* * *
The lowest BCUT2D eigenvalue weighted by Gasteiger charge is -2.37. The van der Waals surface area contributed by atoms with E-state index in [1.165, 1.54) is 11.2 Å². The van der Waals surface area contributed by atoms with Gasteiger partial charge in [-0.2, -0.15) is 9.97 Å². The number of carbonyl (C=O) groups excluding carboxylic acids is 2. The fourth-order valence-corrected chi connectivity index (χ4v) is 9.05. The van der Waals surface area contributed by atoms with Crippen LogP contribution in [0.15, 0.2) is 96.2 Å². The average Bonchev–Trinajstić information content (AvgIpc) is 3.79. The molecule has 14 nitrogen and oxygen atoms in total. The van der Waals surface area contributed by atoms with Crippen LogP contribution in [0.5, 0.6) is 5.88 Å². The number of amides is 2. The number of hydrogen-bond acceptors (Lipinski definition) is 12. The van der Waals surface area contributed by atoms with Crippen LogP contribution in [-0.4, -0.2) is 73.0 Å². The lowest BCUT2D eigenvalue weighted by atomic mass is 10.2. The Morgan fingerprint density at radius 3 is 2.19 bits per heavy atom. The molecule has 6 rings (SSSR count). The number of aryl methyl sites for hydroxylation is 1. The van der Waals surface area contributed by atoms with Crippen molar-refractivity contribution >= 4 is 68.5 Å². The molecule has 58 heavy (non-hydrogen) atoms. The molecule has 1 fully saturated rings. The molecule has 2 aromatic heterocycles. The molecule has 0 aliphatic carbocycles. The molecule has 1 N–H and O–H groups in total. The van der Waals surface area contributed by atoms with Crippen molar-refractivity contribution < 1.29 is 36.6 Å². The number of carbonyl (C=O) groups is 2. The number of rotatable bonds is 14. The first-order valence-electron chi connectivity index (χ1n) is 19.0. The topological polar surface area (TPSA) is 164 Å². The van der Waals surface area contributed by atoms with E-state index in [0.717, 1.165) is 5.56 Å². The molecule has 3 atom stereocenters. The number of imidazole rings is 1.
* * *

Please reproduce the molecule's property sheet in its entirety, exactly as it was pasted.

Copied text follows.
The lowest BCUT2D eigenvalue weighted by Gasteiger charge is -2.37. The van der Waals surface area contributed by atoms with E-state index in [1.165, 1.54) is 11.2 Å². The van der Waals surface area contributed by atoms with Gasteiger partial charge in [-0.2, -0.15) is 9.97 Å². The number of carbonyl (C=O) groups excluding carboxylic acids is 2. The fourth-order valence-corrected chi connectivity index (χ4v) is 9.05. The van der Waals surface area contributed by atoms with Crippen LogP contribution in [0.15, 0.2) is 96.2 Å². The average Bonchev–Trinajstić information content (AvgIpc) is 3.79. The molecule has 14 nitrogen and oxygen atoms in total. The van der Waals surface area contributed by atoms with Crippen LogP contribution in [0.5, 0.6) is 5.88 Å². The number of amides is 2. The number of hydrogen-bond acceptors (Lipinski definition) is 12. The van der Waals surface area contributed by atoms with Crippen LogP contribution in [-0.4, -0.2) is 73.0 Å². The lowest BCUT2D eigenvalue weighted by atomic mass is 10.2. The Morgan fingerprint density at radius 3 is 2.19 bits per heavy atom. The molecule has 6 rings (SSSR count). The number of aryl methyl sites for hydroxylation is 1. The van der Waals surface area contributed by atoms with Crippen molar-refractivity contribution >= 4 is 68.5 Å². The molecule has 58 heavy (non-hydrogen) atoms. The molecule has 1 fully saturated rings. The molecule has 2 aromatic heterocycles. The molecule has 0 aliphatic carbocycles. The molecule has 1 N–H and O–H groups in total. The van der Waals surface area contributed by atoms with Crippen molar-refractivity contribution < 1.29 is 36.6 Å². The number of carbonyl (C=O) groups is 2. The number of rotatable bonds is 14. The first-order valence-electron chi connectivity index (χ1n) is 19.0. The topological polar surface area (TPSA) is 164 Å². The van der Waals surface area contributed by atoms with E-state index in [0.717, 1.165) is 5.56 Å². The molecule has 3 atom stereocenters. The number of imidazole rings is 1.